Focus on Results, Not Tasks
In order to change results, you have to focus on the right things. Thinking about your day as a bunch of to-do's will get you nowhere fast. Instead, drive your day by the objectives. What are the results you are trying to accomplish and is there a direct correlation to the way you are spending your time? If your tasks don't roll up to a specific objective, seriously question their value. And if they do, prioritize and work the most important one first.
Chunk the Most Important Things Down
"I don't have time for that now." It's the most common and acceptable excuse for not achieving. The reality is we will never have time, because we leave the objectives in cow-size chunks and then wait patiently for that slot to open up in our day. And guess what? It never will. So you either get comfortable with taking yourself out of the fray for big chunks of time (not a bad strategy when you can, but not practical most of the time) or you build a habit of dividing things into bite-size chunks as soon as they come along. It helps to activate these smaller tasks horizontally in your tasking system over whatever time period you have available.
Automate, Automate, Automate
When was the last time you evaluated your own workload processes for improvement? Anything you do repetitively could be entered as a recurring task or appointment. What about communications? Have you created at least 5 or 6 repetitive messages for email templates?
Email filing? How about rules. Scheduling appointments? How about an online scheduler so you can simply send people a link to your schedule instead of the back and forth to lock down a simple phone call. (Our Advanced Workload Managment course is loaded with tips for doing this by the way!)
Plan for Reality
Why is it that we spend time creating plans that get tossed to the side almost immediately once the day begins? Only 2 reasons in my experience:-We're not disciplined enough to work the plan
-We built a completely unrealistic plan that left no room for reactive work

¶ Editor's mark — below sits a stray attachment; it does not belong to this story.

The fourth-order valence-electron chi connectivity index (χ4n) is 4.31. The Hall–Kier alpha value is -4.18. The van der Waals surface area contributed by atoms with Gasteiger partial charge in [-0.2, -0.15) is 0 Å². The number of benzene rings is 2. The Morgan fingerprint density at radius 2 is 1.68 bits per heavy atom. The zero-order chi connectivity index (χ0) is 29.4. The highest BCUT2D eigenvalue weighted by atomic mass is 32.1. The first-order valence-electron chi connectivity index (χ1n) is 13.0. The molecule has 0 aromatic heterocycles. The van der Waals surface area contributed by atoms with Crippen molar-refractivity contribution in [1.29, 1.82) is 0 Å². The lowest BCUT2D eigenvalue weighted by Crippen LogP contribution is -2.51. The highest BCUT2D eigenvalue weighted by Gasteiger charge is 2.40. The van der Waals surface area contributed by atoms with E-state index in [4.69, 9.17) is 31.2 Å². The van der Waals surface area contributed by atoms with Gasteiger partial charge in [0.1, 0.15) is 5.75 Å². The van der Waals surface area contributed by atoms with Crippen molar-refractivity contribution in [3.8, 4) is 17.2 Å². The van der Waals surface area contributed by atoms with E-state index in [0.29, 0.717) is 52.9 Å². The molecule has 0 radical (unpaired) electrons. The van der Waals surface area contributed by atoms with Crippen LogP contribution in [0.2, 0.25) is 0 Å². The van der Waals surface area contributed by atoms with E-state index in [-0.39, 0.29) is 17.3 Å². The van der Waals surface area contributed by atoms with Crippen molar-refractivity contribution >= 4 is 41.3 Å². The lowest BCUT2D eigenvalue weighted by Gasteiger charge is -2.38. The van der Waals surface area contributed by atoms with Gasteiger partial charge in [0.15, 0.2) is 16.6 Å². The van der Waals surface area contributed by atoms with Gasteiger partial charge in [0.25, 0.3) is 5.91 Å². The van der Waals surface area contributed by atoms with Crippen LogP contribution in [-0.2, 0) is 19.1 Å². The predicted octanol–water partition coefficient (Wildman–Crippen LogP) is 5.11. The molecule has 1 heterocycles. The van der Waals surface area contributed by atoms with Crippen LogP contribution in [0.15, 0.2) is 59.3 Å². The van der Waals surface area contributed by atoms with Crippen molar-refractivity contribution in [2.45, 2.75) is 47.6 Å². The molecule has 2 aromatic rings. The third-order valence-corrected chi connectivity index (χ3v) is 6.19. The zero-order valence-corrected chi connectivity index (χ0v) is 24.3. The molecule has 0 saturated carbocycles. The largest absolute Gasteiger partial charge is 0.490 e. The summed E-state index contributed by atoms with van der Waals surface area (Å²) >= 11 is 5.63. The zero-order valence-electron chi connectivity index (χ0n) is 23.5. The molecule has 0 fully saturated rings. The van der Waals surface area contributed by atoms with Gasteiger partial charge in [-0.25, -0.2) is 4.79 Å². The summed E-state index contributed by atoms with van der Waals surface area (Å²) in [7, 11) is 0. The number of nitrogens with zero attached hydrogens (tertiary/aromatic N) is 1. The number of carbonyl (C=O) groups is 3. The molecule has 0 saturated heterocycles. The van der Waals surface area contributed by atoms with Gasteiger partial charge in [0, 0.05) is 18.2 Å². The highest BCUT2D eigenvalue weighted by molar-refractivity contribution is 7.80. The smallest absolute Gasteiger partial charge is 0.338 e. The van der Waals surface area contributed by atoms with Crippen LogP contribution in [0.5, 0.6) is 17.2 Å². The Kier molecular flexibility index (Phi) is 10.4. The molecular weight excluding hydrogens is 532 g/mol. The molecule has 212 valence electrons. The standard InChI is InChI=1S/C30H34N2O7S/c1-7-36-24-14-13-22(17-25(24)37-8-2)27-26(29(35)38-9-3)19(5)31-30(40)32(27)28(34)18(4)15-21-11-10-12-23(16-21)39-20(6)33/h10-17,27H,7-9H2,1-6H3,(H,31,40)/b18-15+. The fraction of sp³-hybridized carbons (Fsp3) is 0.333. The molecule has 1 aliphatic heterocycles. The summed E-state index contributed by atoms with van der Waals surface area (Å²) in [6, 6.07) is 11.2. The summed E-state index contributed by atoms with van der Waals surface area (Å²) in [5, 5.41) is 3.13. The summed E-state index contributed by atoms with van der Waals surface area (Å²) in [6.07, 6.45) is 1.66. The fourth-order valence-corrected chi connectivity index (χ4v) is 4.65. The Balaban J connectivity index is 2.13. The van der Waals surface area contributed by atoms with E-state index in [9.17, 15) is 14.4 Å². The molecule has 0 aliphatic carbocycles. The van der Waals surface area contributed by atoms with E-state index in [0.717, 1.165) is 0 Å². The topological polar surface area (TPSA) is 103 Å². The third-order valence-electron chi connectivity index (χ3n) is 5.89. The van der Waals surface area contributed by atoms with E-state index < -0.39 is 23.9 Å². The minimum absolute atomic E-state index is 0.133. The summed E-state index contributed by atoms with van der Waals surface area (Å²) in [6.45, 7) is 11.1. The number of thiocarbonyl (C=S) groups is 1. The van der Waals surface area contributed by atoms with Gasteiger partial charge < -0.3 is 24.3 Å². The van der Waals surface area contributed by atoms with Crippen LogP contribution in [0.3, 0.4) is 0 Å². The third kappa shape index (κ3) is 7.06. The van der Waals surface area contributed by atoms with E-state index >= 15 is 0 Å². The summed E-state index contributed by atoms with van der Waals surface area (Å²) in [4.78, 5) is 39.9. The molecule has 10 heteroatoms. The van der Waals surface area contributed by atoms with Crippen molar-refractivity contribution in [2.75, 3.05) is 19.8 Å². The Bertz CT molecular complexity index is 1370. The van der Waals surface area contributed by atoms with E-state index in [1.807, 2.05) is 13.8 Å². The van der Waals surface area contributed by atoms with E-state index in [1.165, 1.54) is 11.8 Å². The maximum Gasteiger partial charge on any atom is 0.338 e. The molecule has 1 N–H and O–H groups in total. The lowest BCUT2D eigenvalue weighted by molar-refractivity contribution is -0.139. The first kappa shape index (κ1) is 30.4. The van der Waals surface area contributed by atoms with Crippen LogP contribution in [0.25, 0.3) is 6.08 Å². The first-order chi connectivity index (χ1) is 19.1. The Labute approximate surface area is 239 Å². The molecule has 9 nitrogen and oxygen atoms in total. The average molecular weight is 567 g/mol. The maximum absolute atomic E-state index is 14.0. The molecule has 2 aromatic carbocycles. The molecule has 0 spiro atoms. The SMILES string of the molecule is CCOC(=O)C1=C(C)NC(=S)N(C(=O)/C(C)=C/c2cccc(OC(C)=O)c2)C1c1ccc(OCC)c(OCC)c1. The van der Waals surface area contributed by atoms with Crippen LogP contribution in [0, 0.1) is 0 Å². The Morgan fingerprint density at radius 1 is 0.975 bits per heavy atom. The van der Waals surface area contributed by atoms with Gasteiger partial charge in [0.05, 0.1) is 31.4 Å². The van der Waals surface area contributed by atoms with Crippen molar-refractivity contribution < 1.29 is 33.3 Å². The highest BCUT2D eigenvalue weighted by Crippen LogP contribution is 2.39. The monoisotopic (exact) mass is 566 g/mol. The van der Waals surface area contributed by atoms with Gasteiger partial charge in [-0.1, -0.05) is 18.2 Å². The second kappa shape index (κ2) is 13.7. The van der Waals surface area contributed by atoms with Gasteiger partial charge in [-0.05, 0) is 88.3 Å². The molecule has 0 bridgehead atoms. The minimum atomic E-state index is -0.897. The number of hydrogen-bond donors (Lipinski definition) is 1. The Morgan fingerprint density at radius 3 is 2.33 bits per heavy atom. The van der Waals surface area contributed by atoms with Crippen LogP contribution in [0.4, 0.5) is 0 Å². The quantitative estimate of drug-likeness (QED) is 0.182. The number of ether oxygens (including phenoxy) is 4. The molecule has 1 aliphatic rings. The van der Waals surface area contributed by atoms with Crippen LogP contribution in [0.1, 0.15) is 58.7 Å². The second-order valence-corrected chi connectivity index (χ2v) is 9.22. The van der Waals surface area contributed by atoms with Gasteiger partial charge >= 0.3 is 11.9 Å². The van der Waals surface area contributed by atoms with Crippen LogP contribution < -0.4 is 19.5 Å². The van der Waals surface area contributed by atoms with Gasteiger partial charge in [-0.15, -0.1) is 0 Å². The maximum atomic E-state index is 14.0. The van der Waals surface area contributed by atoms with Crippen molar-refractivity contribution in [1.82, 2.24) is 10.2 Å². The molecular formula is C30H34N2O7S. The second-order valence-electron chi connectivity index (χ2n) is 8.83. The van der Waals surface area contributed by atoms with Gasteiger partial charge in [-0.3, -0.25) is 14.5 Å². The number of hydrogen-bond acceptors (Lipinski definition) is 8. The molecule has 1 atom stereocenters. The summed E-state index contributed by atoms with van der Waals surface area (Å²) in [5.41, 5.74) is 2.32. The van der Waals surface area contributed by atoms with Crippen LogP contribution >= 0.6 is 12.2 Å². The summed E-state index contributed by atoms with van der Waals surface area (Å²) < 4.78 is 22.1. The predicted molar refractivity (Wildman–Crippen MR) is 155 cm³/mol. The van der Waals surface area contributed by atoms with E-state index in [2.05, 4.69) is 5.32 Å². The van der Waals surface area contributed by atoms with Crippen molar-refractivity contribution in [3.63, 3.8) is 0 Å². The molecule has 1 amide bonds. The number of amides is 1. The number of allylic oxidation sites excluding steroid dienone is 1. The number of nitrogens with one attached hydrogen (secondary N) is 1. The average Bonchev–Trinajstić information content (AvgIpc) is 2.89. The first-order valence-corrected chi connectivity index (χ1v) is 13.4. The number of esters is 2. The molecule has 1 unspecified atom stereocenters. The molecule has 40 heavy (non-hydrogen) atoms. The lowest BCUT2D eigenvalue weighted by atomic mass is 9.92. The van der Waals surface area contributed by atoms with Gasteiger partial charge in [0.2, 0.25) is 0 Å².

If it's the first, then see the 3 tips above, as they are meant to strengthen our resolve and reward our efforts. If it's the second, take time to determine what the right reactivity factor is for you and apply it to your plans. So for example, when I'm planning I know that most days leaving about 50% of my non-meeting time for reactive or opportunistic endeavors works best for me in my role. So if I have 4 hours for focused work, I actually assume I'll get 2 hours to work on planned projects. This keeps me agile and most importantly realistic in my commitments to others.
Distraction is a beast! It will grab you and drag you down a rabbit hole of interesting articles and controversial tweets. Never start your day looking at social media. Hold it to at least lunch or end of day if you can.
Building your day in a combination of short 15-20 minute bursts with the reward of a result, a deliverable, or even just a task checked off your list will help you keep your momentum running high. When I struggling with energy, I try to work like it's my last day before a week of vacation. I am convinced that's the most focused and productive day of the year!
If you like these tips, see this blog post, "5 Keys to a Productive Day" for 5 more productivity gaining tips!